Social Media Addiction Litigation Update
The past decade has seen social media transform from an occasional pastime to a staple of life. Beyond social connections, people turn to social media for entertainment, breaking news, and general information. But as social media usage has increased exponentially over the years, research has documented growing concerns about social network addiction.
While the tech giants behind social media have invested millions in perfecting their products and attracting more followers, new social media addiction litigation seeks to hold businesses accountable for the real-world harm these apps may cause.
This year numerous lawsuits have been filed against social media companies, alleging that their algorithms have led children and adolescents to become addicted to social media. This addiction has led to the affected minors’ depression, anxiety, eating disorders, and psychological damage, including suicide and attempted suicide.
Lawsuits against Meta Platforms, Inc, Snap, Inc., TikTok Inc., and others have been initiated. Meta is the company that owns popular social media sites Facebook and Instagram.
The plaintiffs allege that these social media sites took advantage of these children’s and adolescents’ developing brains to purposefully design algorithms that cause children and adolescents to become addicted to social media sites. Plaintiffs allege that the social media companies failed to warn minors and their parents of the harmful addiction and knowingly operated an unsafe product.
In preparation for Meta lawsuits or suits against other social media giants, plaintiffs and attorneys should work with experienced experts who are already familiar with the litigation. Case Works supports law firms working on social media addiction litigation and other mass tort cases.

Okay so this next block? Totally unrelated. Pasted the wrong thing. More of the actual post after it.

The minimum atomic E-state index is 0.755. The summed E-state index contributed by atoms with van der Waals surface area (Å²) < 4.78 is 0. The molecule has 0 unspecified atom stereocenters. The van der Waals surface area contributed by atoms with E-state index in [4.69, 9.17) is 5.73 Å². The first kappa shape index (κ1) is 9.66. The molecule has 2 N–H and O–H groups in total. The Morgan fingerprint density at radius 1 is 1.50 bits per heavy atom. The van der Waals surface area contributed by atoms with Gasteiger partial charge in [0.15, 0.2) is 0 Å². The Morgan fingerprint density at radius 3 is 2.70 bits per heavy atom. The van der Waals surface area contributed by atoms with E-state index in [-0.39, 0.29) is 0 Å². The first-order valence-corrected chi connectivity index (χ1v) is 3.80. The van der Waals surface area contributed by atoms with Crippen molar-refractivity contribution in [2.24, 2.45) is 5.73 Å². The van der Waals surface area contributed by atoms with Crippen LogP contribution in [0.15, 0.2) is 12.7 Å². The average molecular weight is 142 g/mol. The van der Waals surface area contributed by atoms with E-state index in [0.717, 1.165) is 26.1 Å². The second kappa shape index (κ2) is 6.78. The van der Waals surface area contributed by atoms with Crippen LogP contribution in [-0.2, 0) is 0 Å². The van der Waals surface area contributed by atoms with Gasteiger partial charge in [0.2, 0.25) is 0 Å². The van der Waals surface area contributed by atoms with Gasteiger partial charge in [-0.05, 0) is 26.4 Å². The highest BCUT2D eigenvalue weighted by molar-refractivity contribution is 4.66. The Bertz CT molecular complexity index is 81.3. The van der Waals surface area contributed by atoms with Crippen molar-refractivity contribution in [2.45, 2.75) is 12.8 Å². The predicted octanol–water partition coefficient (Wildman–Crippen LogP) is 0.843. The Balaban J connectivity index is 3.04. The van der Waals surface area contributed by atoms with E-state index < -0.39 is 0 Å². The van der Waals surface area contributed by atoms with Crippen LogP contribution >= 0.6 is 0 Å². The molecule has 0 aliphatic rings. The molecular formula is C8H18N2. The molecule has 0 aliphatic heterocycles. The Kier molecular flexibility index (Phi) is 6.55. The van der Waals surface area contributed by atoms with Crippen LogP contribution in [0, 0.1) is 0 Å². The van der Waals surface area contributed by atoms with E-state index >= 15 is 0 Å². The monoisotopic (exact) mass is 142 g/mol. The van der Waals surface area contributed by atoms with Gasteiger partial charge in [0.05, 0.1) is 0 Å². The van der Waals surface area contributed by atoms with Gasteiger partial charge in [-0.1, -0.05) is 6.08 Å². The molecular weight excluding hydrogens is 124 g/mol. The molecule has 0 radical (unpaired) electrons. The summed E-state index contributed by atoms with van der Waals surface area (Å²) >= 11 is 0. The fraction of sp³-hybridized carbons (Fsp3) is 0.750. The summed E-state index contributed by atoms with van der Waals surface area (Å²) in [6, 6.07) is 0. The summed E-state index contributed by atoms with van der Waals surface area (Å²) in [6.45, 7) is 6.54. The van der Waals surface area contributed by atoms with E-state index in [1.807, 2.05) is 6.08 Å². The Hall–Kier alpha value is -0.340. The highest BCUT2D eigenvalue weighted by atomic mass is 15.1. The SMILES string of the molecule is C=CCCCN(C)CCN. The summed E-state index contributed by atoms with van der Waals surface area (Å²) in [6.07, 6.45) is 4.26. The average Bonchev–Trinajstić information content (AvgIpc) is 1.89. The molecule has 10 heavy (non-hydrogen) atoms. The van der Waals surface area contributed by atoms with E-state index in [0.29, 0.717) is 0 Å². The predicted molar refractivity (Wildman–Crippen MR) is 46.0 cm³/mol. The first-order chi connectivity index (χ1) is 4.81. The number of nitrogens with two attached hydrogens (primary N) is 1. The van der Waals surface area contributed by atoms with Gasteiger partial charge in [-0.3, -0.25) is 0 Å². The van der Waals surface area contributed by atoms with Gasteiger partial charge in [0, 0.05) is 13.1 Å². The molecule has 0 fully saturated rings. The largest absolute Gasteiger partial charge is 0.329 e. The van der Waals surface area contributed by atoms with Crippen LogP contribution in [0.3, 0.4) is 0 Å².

Update October 2022: Multidistrict Social Media Addiction Litigation Created in California
On October 6, 2022, a Judicial Panel on Multidistrict Litigation ordered the consolidation of 28 social media addiction lawsuits in the Northern District of California in multidistrict litigation (MDL). Additional cases may be added to the MDL.
The Panel conceded that the cases presented a common question of fact arising from the same allegations:
Social media sites “are defective because they are designed to maximize user screen time, which can encourage addictive behavior in adolescents.”
The social media “defendants were aware, but failed to warn the public, that their platforms were harmful to minors.”
All plaintiffs agree that the claims against Meta, which now is currently a defendant in all cases, share the same questions of fact, including whether Facebook and Instagram “encourage addictive behavior, fail to verify users’ ages, encourage adolescents to bypass parental controls, and inadequately safeguard against harmful content and/or intentionally amplify harmful and exploitive content.”
One issue considered during consolidation was whether to centralize cases with non-Meta defendants. Social media sites Snapchat (Snap), Tiktok and ByteDance (TikTok), and Youtube, Google, and Alphabet (YouTube) were included in the social media addiction lawsuits. Some are defendants in lawsuits with Meta. Others are defendants in lawsuits without Meta.
Snap, TikTok, and Youtube opposed their inclusion in the centralization. However, the Panel was unpersuaded by their arguments and declined to remand the cases to their original district courts. The Panel noted that the transferee judge had the tools to manage the cases and that all defendants would assert similar defenses. They concluded that bringing these cases together in the MDL efficiently delegated resources and promoted uniformity. As a result, Snapchat lawsuits and other suits against smaller social media sites are included with Meta lawsuits.